New and Classic Manga on Overdrive!

We’ve recently added a slew of new and classic manga to our eLibrary catalogue on Overdrive, and it’s available for you to download and read on any device! Included are such fan-favourites as Tokyo Ghoul and Attack on Titan, and the original best-selling science-fiction manga Astro Boy by Japan’s own ‘God of Manga‘ Osamu Tezuka.

Due to the closure of the Central Library reserves are now free, and you may request to pick up an item from any Wellington City Libraries branch. So now is the perfect chance to check out our wide selection of Japanese comics, including Shigeru Mizuki’s Showa: A History of Japan and the latest manga from the creator of Tenkonkinkreet. Just ask at any enquiry desk or click the Place Reserve button when you search the item in our catalogue.

AVAILABLE on OVERDRIVE

Overdrive cover Tokyo Ghoul, Volume 1, Sui Ishida (ebook)
Volumes 1 to 5 now available to borrow on Overdrive
“Shy Ken Kaneki is thrilled to go on a date with the beautiful Rize. But it turns out that she’s only interested in his body—eating it, that is. When a morally questionable rescue transforms him into the first half-human half-Ghoul hybrid, Ken is drawn into the dark and violent world of Ghouls, which exists alongside our own. Rated: T+” (Overdrive description)

 

Overdrive cover Attack on Titan, Volume 1, Hajime Isayama (ebook)
Volumes 1 to 16 now available to borrow on Overdrive
“In this post-apocalyptic sci-fi story, humanity has been devastated by the bizarre, giant humanoids known as the Titans. Little is known about where they came from or why they are bent on consuming mankind. Seemingly unintelligent, they have roamed the world for years, killing everyone they see. For the past century, what’s left of man has hidden in a giant, three-walled city. People believe their 100-meter-high walls will protect them from the Titans, but the sudden appearance of an immense Titan is about to change everything. Winner of the 2011 Kodansha Manga Award (Shonen) and nominated for the prestigious Osamu Tezuka Cultural Prize for 2012.” (Overdrive description)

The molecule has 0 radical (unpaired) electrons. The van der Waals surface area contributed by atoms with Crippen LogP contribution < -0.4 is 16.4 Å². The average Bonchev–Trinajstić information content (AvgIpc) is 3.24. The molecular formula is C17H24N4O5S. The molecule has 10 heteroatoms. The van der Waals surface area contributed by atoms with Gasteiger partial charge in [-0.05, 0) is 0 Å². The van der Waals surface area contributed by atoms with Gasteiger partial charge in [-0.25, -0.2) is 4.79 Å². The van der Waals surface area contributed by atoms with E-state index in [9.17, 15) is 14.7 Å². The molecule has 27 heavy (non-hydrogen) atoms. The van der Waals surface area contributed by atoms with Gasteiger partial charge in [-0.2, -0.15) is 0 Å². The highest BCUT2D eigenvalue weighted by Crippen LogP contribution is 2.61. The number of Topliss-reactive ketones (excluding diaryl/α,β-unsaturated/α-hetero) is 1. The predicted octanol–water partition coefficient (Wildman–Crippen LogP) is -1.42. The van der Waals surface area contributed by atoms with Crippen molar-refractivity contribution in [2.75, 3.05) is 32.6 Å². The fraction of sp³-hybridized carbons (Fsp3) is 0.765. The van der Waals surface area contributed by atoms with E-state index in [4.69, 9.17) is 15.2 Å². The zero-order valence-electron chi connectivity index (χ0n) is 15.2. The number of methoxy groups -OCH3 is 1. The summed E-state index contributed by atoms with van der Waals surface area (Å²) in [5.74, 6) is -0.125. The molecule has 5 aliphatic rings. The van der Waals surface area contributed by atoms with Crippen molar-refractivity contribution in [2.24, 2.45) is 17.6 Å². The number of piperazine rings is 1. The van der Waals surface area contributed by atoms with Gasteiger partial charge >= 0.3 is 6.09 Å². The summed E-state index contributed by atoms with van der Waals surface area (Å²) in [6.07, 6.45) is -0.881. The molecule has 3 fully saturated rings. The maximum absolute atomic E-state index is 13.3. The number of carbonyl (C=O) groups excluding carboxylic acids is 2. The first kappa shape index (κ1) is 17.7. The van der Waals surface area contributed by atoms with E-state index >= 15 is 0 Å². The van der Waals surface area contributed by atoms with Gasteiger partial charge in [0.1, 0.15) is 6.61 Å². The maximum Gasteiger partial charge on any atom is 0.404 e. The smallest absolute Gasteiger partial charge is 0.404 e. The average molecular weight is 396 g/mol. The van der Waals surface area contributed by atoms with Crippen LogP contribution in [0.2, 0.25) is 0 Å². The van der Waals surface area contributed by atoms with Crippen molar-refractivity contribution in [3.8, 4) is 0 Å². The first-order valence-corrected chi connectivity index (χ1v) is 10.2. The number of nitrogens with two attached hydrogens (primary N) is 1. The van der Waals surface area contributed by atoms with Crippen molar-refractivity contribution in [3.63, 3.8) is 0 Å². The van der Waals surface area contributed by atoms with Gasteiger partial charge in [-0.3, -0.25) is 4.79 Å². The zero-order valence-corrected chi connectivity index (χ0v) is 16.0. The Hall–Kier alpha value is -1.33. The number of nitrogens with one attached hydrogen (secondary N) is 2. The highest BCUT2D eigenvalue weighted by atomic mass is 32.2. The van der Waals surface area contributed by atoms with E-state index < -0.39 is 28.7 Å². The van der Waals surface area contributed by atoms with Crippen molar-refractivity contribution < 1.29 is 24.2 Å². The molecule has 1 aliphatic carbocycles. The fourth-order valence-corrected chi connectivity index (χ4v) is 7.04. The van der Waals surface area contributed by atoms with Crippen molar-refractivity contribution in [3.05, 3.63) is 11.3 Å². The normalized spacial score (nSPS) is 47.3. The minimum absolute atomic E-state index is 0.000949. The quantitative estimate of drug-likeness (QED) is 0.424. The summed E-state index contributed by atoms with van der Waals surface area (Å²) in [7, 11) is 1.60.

Overdrive cover Astro Boy, Volumes 1 & 2, Osamu Tezuka (ebook)
Volumes 1 to 8 now available to borrow on Overdrive
“Dark Horse proudly presents one of the crown jewels of manga-Astro Boy! Created by the late Osamu Tezuka, a revered animator and cartoonist (who created over 150,000 pages of comics in his career!) considered the Walt Disney of Japan, Astro Boy was the first manga series to be adapted to animation and became a worldwide phenomenon, making Astro Boy the Mickey Mouse of anime-a jet-powered, super-strong, evil-robot-bashing, alien-invasion-smashing Mickey Mouse, that is! Exciting, whimsical, and touching, Astro Boy hearkens back to the classic era of comics and animation, featuring stories that readers young and old will enjoy. This special edition combines the first two volumes of the collected Astro Boy, in one value-priced collection!” (Overdrive description)

AVAILABLE for FREE RESERVE

Showa, 1953-1989 : a history of Japan / Mizuki, Shigeru
“The final volume in the Eisner-nominated history of Japan; one of NPR’s Best Books of 2014 . Showa 1953-1989: A History of Japan” concludes Shigeru Mizuki’s dazzling autobiographical and historical account of Showa-period Japan, a portrait both intimate and ranging of a defining epoch. The final volume picks up in the wake of Japan’s utter defeat in World War II, as a country reduced to rubble struggles to rise again. The Korean War brings new opportunities to a nation searching for an identity. A former enemy becomes their greatest ally as the United States funnels money, jobs, and opportunity into Japan, hoping to establish the country as a bulwark against Soviet Communist expansion. Japan reinvents itself, emerging as an economic powerhouse. Events like the Tokyo Olympiad and the World’s Fair introduce a friendlier Japan to the world, but this period of peace and plenty conceals a populace still struggling to come to terms with the devastation of World War II.” (Adapted from catalogue)

Red snow / Katsumata, Susumu
“Continuing D+Q’s groundbreaking exploration of the fascinating world of Gekiga, this collection of short stories is drawn with great delicacy and told with subtle nuance by the legendary Japanese artist Susumu Katsumata. The setting is the premodern Japanese countryside of the author’s youth, a slightly magical world where ancestral traditions hold sway over a people in the full vigor of life, struggling to survive the harsh seasons and the difficult life of manual laborers and farmers. While the world they inhabit has faded into memory and myth, the universal fundamental emotions of the human heart prevail at the center of these tender stories.” (Adapted from catalogue)